Environmental experts plead with sightseers to stay away from a 50ft sperm whale washed up on the Isle of Harris due to the risk of rising tides
- Creature washed up on the coast between Luskentyre and Seilebost on Thursday
- Animal was believed be disoriented in storms after navigating the coastline
- Experts urged beach-goers to keep well from the whale carcass on the shore
Sightseers have been urged to stay away from a 50ft sperm whale that washed up on a beach in the Outer Hebrides.
The creature was spotted on the coast of the Isle of Harris between Luskentyre and Seilebost on Thursday.
The animal is believed to have become disoriented in storms before it became stranded.
Sightseers have been urged to stay away from a 50ft sperm whale that washed up on a beach in the Outer Hebrides
Experts have urged beach-goers to keep well away from the whale, believed to weigh around 60 tons, due to the risk of rising tides.
Photographer Carla Regler said: ‘When we spotted it on Thursday, it was stranded on Isle of Harris’s most famous beach, halfway between Luskentyre and Seilebost.
‘The beach is vast but from a distance we could see it was still alive, and we rushed around to find the coastguard.
The creature was spotted washed up on the coast of the Isle of Harris halfway between Luskentyre and Seilebost on Thursday. Pictured: What appears to be fishing nets can be seen
‘They had been informed it was not alive – sadly they were not told what the pictures showed – the tail was still moving.’
She added: ‘We walked out with the coastguard about a mile across the sand and it was no longer alive.
‘It was a very sad and moving last few moments – my final images show the last waves of its tail.’
The animal is believed to have become disoriented in storms before it became stranded on the beach
Around a quarter of the world’s whale and dolphin species either live or pass through the waters off the west coast of Scotland.
They are often spotted from the shore or on ferries that travel between the islands.
Another photographer, Melvin Nicholson, who was visiting the beach, said: ‘The whale was alive when I first arrived at around 11am, but by the time I had walked down to it around one-and-a-half hours later, it had passed away.
The mammal is believed to weigh around 60 tons. Pictured: People examine the debris found inside the whale
‘It was very sad to see it stranded on the beach.’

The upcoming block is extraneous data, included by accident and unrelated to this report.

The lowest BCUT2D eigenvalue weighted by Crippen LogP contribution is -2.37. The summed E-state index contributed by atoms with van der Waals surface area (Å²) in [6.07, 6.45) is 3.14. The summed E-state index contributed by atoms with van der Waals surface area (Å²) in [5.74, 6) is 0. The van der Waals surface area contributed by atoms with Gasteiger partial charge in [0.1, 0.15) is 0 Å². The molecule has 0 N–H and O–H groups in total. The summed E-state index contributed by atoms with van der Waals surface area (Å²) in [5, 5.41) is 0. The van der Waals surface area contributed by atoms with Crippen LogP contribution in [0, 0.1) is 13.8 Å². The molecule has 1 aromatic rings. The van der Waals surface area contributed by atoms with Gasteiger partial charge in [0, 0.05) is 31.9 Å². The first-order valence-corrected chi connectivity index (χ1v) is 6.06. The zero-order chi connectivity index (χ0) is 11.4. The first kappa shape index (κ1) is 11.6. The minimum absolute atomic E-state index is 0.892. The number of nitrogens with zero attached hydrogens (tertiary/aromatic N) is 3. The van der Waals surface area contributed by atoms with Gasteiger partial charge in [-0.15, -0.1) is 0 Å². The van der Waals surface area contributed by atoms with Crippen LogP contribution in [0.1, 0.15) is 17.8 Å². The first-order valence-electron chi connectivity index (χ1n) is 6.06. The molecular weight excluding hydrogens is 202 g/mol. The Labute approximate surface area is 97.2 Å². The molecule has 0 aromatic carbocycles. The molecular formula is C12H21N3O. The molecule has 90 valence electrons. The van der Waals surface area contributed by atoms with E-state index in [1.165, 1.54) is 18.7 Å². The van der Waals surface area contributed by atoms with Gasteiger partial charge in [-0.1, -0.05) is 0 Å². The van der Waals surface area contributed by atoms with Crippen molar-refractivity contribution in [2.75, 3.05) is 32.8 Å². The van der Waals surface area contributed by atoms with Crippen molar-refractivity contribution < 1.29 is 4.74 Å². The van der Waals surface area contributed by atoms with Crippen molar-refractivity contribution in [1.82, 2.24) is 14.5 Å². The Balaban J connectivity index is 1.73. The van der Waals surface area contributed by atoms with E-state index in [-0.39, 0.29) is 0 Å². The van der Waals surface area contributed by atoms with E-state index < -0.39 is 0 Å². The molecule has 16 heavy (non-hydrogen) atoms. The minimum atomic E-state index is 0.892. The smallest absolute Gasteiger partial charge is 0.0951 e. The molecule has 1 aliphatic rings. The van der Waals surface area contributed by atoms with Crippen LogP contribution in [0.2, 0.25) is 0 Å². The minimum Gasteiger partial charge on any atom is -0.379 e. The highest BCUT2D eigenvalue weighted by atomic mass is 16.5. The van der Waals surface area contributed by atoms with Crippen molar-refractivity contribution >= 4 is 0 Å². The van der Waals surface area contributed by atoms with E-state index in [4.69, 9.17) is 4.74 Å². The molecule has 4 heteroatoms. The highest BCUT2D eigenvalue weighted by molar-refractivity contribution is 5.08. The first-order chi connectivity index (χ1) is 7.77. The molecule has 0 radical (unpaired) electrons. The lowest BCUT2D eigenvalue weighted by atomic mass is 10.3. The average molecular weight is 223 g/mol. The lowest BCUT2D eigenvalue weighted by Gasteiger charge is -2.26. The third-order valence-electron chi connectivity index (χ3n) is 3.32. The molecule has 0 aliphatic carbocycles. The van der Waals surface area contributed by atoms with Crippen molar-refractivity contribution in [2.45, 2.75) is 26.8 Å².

A marine animal rescue organisation spokeswoman told The Press and Journal: ‘Unfortunately, when sperm whales come into these sorts of area, there is usually a problem.
‘It might not be visible to us, but it usually explains why they are not out in deeper water. It could have been an old animal or a sick animal.’
Around a quarter of the world’s whale and dolphin species either live or pass through the waters off the west coast of Scotland. Pictured: The whale on the sand after it was washed up
In October, a sperm whale – estimated to be up to 59ft long – was found beached on the sandbanks of Newbiggin-by-the-Sea, Northumberland.
Witnesses described seeing the whale thrash around on the sandbanks in an attempt to get loose, with its dorsal fin stuck out of the surface of the water.
This came days after the death of Hessy the humpback whale, who was struck by a ship and found dead in the River Thames.
It is uncertain why whales end up beached along British coasts, however there are multiple theories. Pictured: The whale while the tide was in
Deep blue mystery: Why do whales end up beached along Britain’s coasts?
A whale stranded on the Isle of Harris
It is uncertain why whales end up beached along British coasts, however there are multiple theories that could explain it.
One such theory is navigational errors. Gently sloping coastlines and food rich ocean currents close to shores can confuse the animals.
Another is toxic algae blooms which, along with viruses, can cause mass sickness in pods and which leave the animals too sick to swim.
As well as this, shipping and military sonar interference can scare the animals and cause distress, sometimes decompression sickness, as they swim to the surface.